On the left of the picture is the vegetable tempura. Years ago, in several of the many Japanese restaurants in California my husband drug, I mean took me to, I had bad experiences with tempura. The batter was thick and spongy. So, I was expecting the same here. Not so. The tempura is light and crunchy and cooked to perfection.

Everything is perfectly seasoned and fresh at ITO's.

The miso soup and salad come with the bento box. Delicious!

You'll notice my husband's shirt is different from the last picture. No, he didn't run to the restroom and make a change. We visit ITO's often and this review is based on many visits.

The tempura shrimp bento boxes are just as good as the teriyaki ones. Even the shrimp and vegetables look perky and artistic.

The fried rice in the bento boxes defies description. It is better than any fried rice I've tried in  any Chinese, Thai or other Japanese restaurants.

On one visit I tried the beef and Soba noodles. Soba is thin buckwheat noodles. The beef was melt-in-the-mouth tender. The noodles were cooked correctly and the sauce and vegetables were excellent.

ITO's also boasts a full-service bar and a huge selection of fresh seafood for the sushi and sashimi.

The menu at this Florence eatery is vast and complex, we have not yet scratched the surface of all the delicious offerings such as their hibachi menu or steak, lobster and other seafood. Hopefully I can get back to ITO's a couple of dozen more times and try all those things before I snap the elastic on my stretch pants.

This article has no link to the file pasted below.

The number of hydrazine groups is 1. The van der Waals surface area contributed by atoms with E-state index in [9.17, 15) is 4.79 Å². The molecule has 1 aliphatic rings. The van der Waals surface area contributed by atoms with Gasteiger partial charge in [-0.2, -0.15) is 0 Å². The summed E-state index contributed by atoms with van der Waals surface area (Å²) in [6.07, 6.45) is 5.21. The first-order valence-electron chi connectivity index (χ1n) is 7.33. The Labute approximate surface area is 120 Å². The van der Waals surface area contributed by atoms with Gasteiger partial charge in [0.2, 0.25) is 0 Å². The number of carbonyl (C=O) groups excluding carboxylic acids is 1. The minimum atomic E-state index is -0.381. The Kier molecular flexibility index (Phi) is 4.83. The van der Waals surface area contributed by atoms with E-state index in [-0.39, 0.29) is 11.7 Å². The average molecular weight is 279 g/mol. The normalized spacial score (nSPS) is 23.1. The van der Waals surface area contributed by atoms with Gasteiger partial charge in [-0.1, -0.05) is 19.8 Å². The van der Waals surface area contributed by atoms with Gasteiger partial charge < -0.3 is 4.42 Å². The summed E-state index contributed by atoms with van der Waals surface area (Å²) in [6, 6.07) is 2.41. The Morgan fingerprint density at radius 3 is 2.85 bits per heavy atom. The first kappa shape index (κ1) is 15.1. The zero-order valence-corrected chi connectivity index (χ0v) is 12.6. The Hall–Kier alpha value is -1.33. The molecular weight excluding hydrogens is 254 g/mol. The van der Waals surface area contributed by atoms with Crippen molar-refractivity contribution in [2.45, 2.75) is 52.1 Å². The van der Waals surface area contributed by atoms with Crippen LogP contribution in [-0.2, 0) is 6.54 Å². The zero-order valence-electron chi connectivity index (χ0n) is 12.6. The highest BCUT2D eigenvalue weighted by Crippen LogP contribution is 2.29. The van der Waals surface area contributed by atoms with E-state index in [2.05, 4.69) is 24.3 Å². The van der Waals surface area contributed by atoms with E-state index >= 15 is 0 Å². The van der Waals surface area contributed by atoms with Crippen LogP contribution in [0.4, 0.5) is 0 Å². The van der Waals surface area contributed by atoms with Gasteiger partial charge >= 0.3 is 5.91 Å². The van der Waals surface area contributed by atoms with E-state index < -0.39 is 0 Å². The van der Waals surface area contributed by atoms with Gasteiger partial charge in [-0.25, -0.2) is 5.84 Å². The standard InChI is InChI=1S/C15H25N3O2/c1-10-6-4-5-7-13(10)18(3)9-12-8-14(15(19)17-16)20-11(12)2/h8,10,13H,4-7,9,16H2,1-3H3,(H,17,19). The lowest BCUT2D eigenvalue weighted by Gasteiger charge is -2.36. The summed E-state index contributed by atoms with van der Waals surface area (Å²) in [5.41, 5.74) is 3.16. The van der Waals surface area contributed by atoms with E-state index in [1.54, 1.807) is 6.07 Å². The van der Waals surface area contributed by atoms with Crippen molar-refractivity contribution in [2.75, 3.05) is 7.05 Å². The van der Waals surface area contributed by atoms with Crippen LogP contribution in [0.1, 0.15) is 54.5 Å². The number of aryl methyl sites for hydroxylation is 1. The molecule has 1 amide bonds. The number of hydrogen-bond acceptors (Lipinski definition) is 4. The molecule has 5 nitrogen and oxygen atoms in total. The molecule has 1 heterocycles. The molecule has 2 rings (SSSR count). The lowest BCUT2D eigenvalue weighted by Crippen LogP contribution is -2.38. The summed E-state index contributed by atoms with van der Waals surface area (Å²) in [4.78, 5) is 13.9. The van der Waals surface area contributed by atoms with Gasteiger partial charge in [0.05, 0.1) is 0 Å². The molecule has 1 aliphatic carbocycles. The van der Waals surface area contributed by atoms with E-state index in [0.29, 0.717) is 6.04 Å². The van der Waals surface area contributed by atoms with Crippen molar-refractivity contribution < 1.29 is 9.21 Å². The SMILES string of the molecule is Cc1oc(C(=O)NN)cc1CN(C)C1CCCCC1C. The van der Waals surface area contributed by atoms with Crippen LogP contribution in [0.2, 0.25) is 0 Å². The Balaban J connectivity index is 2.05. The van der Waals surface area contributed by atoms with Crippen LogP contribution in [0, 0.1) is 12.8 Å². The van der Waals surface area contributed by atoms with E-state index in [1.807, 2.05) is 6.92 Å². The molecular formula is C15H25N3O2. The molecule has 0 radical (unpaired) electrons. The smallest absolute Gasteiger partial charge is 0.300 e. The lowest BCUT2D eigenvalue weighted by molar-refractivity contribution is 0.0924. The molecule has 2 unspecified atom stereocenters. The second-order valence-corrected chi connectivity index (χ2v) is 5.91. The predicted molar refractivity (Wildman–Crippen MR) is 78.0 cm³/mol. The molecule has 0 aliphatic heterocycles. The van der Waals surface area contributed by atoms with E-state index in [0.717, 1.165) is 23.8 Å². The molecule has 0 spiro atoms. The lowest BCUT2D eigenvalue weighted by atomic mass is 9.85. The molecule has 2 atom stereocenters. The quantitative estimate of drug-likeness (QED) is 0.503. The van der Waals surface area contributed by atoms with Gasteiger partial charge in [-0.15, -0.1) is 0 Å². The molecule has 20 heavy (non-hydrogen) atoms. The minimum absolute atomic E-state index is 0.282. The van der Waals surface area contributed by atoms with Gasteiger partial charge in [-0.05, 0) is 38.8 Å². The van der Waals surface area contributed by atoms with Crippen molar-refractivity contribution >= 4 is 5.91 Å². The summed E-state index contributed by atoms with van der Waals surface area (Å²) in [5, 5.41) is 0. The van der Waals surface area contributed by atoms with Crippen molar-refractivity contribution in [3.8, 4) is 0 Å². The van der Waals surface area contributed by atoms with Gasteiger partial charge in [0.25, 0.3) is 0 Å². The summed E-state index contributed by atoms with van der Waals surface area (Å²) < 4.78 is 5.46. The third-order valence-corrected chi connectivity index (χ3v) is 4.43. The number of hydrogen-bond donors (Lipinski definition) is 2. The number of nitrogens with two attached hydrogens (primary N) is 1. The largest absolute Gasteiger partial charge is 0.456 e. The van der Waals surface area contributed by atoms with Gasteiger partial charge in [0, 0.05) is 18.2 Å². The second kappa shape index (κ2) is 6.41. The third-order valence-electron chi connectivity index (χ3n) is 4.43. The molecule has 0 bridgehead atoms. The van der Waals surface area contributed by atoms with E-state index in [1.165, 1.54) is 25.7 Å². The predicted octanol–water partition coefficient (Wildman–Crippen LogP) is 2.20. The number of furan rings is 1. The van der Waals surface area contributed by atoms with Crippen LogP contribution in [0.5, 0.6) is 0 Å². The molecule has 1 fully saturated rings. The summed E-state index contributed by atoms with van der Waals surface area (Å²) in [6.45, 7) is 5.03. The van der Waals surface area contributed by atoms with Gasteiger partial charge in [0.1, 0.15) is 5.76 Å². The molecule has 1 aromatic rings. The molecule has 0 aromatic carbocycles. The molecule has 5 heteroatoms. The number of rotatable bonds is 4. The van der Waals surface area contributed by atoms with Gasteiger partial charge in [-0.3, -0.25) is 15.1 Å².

ITO's has a good selection of ramen and Thai dishes. I tried the Pad Thai, which consisted of noodles stir fried with eggs, bean sprouts, green onions and crushed peanuts. I had the shrimp, but the Pad Thai may also be ordered with beef, chicken, vegetables or tofu.

For the freshness and quality of the food, the prices at ITO's are reasonable. Most lunches fall in the $6.95 to $9.95 range.

Dinners can range up to the high $20-range, but the dinner bento boxes are larger than the lunch offerings and range from $9.95 to $16.95.

ITO's get the True Story Club's highest rating: Four forks up! Or in this case, four chopsticks up!

 The rating system is: One fork up (call the health department). Two forks up (not bad, but my taste buds could be happier). Three forks up (quite delicious). Four forks up (beyond delicious). I wanted to base the rating system on the FORK YOU restaurant review system, but my husband told me I was naughty and this was a family-friendly blog. But recently I read something in a reputable local newspaper where a rubber duck derby was referred to as the CLUSTER DUCK. I immediately asked my husband if that meant what I thought it meant. He said yes. And he dared scoff at my initial FORK YOU system of rating restaurants. The man simply has no vision.

ITO's is open Monday through Thursday from 10:30 to 9 and on Fridays and Saturdays from 10:30 to 9:30. They are closed on Sundays.

The restaurant accepts cash and major credit cards, but no checks.